In Shirkers, now playing on Netflix, teenage film nerd and studious-looking rebel Sandi Tan takes a film-production class and decides, along with two friends, to make a road movie (albeit one without much mileage) in her native Singapore. The year is 1992 and she enlists class tutor, Colombian-American Georges Cardona, as director, a Walter Mitty-type fantasist who encourages the girls to sink their savings into their creation – then absconds with all the footage, never to be seen again.

Twenty years later, unimaginably, Cardona’s widow returns all 70 canisters of the film, which, resurrected by digitisation, becomes the basis of a Sundance prize-winning documentary – ostensibly about the making of the original and its mysterious disappearance, but fundamentally, a backward gaze into early 1990s Singapore and a now unrecognisable life.

Shirkers: three women stake their claim on Singapore’s film legacy

So, what of this unlikely scion, written, directed and produced by Tan (with associate producer credits for her two old friends, now talking heads)?

Extensive cuts from the original – paired with a 2017 voice-over and interviews with the 90s cast and crew, as well as family and former friends of the creepy Cardona, who died in 2007 – present a drowsy, pastel-coloured city state of shophouses, questionable fashion, dweeby hairstyles, boxy vehicles and lonely roads.

Tan the teenager and scriptwriter stars as jokey serial killer “S” in the surreal meditations of an artist clearly straining at the physical and psychological limits of home. It is not just a “sweaty little island” of quaint buildings and odd cars we are experiencing – it is a snow dome of forgotten attitudes.


Today, Tan remains bewildered by Cardona’s bizarre behaviour and mournful for the film that never was, but now is … sort of. Yet it’s difficult to dodge the feeling that, for all his deviousness, tall tales and spurious claims of film-industry credibility, Cardona did Tan an accidental favour by making Shirkers an inadvertent time capsule.

In 1992, the film would have briefly stood out as an indie-cult favourite against the corny action features of repressed Singapore. In its new guise, it is an international smash.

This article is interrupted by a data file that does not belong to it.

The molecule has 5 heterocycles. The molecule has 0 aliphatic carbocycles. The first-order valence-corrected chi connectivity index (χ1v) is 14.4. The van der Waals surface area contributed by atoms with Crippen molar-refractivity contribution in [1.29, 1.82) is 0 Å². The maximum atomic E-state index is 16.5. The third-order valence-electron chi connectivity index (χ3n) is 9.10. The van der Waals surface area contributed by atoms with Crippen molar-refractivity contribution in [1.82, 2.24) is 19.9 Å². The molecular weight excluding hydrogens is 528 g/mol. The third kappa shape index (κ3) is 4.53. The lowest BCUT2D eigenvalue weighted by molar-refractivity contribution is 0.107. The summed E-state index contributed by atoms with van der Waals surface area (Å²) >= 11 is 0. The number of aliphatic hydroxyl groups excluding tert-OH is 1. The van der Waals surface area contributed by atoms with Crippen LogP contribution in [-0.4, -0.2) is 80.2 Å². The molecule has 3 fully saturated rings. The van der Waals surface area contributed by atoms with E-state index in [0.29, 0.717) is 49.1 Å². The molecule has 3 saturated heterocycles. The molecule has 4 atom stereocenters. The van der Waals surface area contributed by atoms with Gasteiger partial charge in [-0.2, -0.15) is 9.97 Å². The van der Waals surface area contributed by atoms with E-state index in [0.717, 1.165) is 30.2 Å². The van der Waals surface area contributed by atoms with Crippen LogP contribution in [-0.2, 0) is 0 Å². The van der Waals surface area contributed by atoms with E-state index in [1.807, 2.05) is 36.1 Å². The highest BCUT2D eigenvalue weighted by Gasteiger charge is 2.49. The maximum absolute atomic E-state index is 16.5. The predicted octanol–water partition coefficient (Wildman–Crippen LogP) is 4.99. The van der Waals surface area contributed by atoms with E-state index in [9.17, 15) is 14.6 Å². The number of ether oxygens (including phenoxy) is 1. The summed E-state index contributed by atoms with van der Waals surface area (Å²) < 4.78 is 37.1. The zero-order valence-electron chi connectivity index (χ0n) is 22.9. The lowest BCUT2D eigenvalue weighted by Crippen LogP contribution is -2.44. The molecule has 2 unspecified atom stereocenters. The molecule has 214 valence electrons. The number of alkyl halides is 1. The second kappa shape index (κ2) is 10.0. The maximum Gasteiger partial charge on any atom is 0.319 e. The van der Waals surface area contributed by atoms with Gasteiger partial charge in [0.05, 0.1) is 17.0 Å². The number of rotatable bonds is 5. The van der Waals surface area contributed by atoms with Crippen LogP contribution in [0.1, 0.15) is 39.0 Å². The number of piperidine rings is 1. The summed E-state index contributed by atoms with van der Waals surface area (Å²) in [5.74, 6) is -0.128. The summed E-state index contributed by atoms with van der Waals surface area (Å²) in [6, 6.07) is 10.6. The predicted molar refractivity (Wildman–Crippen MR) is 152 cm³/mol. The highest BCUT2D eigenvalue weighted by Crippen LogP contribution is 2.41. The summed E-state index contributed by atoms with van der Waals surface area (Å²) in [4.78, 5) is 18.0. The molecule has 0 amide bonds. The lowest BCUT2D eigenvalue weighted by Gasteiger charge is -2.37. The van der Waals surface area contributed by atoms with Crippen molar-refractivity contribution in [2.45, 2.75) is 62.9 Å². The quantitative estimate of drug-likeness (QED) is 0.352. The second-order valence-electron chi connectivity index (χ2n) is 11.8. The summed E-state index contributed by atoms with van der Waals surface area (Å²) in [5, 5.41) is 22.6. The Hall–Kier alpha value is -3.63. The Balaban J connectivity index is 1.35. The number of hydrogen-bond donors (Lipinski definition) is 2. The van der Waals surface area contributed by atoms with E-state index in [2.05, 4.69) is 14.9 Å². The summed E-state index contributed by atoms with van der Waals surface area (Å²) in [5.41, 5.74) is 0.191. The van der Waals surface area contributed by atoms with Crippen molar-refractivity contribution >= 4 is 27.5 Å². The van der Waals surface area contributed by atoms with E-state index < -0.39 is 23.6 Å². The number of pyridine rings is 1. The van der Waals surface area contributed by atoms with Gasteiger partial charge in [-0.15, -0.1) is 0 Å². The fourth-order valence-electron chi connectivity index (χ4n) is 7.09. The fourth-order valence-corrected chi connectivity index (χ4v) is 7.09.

Narcos: Mexico – the action shifts to 80s North America and the Guadalajara cartel


It’s a sobering indictment of global habits that writers of television drugs sagas don’t have to look far to mine material. So when it came time to reignite the three-series-old crime drama Narcos, previously South American in flavour, the scenery was simply shifted to Mexico – with no implications for the quality of the show.

Having first featured Colombian cocaine overlord Pablo Escobar and his Medellin cartel, followed by their mortal enemies from the rival city of Cali, for its fourth run the production has become Narcos: Mexico, the better to tell the story of the 80s Guadalajara cartel, a marijuana and cocaine syndicate. And it has picked up the whiff of a movable franchise in the process.

Narcos: the hidden drug highways linking Asia and Latin America

“Inspired by true events” and glowing with that silver-screen quality of cinematography one has come to expect from the best big-budget television programmes, Narcos: Mexico sets DEA agent Enrique “Kiki” Camarena (Michael Peña) and Guadalajara kingpin Félix Gallardo (Diego Luna) on a demolition-derby course, as one tries to establish a viable crime-fighting force and the other a powerful conglomerate, with the police in its pocket.

The storylines from start to finish of all 10 episodes, available now on Netflix, are intriguing, the tension almost tangible and the violence often horrifying. And in a case not so much of art imitating life as life putting the boot into an art that had strayed onto its turf, a location scout for the show was shot dead near Mexico City last year. Talk about reality TV.